Please consider joining the #KnitPetiteProject Ravelry group so we can enable this knowledge sharing and help each other to diagnose fit issues!
Remember, Fit is a moving target!
We’ve already touched on this in previous posts, but fit is incredibly complex, and is made more so by the fact that it is both subjective to your own tastes, and dependent on the style of the garment. In the examples below, please keep that in mind (particularly style considerations).
Over the next four posts, you may see a bunch of repetition
I hope that these posts will be able to stand on their own AND fit together, so that readers can take as comprehensive an amount of information from each post as possible. Please excuse the repetition!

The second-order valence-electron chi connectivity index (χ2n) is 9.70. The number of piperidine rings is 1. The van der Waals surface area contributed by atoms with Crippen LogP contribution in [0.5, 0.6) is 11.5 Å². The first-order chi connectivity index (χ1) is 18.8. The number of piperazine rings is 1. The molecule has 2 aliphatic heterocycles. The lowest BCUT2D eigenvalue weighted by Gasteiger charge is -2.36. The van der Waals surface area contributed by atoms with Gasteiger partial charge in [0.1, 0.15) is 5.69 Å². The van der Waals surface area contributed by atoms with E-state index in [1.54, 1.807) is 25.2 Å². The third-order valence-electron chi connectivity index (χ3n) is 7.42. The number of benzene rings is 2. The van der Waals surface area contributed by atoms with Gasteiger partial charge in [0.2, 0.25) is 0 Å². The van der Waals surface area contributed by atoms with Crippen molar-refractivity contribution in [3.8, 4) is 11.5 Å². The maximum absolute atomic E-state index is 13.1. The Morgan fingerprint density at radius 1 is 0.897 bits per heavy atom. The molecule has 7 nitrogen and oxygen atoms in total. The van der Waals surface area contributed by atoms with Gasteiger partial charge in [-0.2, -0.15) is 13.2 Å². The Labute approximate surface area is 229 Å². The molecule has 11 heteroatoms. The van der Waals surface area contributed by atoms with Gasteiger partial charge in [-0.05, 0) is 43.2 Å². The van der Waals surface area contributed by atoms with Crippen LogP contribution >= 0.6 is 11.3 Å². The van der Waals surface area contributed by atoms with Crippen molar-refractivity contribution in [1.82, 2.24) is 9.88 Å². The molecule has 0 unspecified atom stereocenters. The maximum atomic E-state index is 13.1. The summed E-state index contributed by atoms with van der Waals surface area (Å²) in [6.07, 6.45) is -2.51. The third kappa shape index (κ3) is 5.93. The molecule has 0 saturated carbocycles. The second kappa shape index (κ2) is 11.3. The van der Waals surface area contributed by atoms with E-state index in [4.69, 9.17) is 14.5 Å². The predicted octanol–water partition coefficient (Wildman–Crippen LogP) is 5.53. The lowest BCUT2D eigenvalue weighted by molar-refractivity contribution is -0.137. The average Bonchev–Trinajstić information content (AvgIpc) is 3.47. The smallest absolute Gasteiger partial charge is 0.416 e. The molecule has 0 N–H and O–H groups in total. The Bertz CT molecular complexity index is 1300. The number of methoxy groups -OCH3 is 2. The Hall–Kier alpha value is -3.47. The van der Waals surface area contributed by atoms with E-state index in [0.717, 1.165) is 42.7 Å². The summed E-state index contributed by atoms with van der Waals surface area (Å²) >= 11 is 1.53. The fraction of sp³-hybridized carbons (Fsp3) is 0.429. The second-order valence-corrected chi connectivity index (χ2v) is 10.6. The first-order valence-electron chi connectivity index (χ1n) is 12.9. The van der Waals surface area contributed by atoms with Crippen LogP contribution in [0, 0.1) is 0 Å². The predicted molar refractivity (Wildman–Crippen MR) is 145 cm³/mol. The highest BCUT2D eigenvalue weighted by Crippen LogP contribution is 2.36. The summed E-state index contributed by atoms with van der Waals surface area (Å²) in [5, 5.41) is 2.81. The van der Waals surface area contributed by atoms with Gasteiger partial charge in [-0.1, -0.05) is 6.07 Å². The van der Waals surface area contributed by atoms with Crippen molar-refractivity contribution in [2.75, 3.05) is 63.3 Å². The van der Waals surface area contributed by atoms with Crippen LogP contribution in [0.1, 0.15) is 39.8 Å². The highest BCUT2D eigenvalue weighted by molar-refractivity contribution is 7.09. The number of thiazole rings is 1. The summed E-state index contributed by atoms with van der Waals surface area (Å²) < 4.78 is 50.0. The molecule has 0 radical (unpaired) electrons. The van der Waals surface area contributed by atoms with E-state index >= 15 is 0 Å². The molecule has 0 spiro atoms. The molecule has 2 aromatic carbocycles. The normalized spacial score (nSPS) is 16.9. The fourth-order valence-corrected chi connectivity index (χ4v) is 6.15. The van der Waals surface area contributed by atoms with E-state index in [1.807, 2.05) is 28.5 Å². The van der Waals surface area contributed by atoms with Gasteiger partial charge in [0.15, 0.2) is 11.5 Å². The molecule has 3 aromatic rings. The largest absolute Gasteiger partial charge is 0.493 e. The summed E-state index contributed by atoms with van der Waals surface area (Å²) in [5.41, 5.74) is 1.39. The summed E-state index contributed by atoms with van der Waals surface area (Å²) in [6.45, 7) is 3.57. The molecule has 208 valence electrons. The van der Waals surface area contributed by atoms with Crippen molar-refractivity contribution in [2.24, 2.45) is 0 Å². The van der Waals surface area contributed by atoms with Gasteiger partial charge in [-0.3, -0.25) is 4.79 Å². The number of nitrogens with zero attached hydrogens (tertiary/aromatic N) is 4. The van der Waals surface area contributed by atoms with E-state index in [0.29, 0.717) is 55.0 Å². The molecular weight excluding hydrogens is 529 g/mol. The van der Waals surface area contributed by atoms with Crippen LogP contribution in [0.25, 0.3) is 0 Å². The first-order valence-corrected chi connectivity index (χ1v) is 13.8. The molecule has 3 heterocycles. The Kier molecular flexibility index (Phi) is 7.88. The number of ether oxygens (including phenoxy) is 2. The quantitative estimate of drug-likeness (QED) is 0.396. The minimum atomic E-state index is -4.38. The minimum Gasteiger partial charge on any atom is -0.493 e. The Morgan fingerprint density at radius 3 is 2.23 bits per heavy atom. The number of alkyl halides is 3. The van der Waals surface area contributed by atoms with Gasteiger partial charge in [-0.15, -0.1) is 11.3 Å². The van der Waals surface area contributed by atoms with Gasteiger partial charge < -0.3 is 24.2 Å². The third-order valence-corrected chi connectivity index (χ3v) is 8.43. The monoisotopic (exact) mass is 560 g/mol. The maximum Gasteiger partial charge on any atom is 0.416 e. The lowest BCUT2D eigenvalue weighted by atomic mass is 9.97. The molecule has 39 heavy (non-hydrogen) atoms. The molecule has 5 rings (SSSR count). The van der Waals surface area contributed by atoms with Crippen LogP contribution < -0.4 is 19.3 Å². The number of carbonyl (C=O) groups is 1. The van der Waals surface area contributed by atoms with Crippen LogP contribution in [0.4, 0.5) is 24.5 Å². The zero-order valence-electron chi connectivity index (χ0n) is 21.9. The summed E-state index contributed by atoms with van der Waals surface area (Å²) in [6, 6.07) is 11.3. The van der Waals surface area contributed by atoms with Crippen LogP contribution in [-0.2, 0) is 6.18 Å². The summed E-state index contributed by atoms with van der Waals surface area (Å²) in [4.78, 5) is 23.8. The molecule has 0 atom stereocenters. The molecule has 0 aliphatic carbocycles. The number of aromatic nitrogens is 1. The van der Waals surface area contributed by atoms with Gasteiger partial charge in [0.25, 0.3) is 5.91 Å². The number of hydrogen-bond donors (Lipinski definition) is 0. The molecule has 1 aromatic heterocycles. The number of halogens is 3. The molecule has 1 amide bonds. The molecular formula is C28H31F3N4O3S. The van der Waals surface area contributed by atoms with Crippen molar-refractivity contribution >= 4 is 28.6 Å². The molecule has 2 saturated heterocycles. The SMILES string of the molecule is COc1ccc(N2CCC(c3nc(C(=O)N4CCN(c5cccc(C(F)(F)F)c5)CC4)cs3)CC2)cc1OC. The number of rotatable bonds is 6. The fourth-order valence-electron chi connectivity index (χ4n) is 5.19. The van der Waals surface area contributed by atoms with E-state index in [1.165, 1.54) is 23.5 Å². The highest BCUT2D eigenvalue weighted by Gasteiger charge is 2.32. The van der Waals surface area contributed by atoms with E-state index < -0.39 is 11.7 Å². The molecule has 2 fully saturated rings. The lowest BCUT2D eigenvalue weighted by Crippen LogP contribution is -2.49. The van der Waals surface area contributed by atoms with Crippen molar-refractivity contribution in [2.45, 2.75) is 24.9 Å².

This is worth repeating: looking at the shape of your body and measuring it is not a contest, and it’s not a judgement on your worth as a human being. This is intended to empower you to get what YOU want out of your knits.
The next 4 weeks we’re looking at diagnosing fit, and seeing how our numbers and general “petite” numbers compare to the “regular” numbers of the much-used CYC charts.
Let’s get started.
Shoulders, back and arms; what are the issues, and how do they line up against sizing charts?
What Are the Issues?
Sweaters “hang” from your shoulders, and so achieving the sort of fit you want in that part of the body is important, and effects the way the rest of the look of the sweater on your body.
Petite people have shoulders of all different shapes and widths and heights and slopes. Every person’s body is different, and you’ll likely have other fit aspects to consider.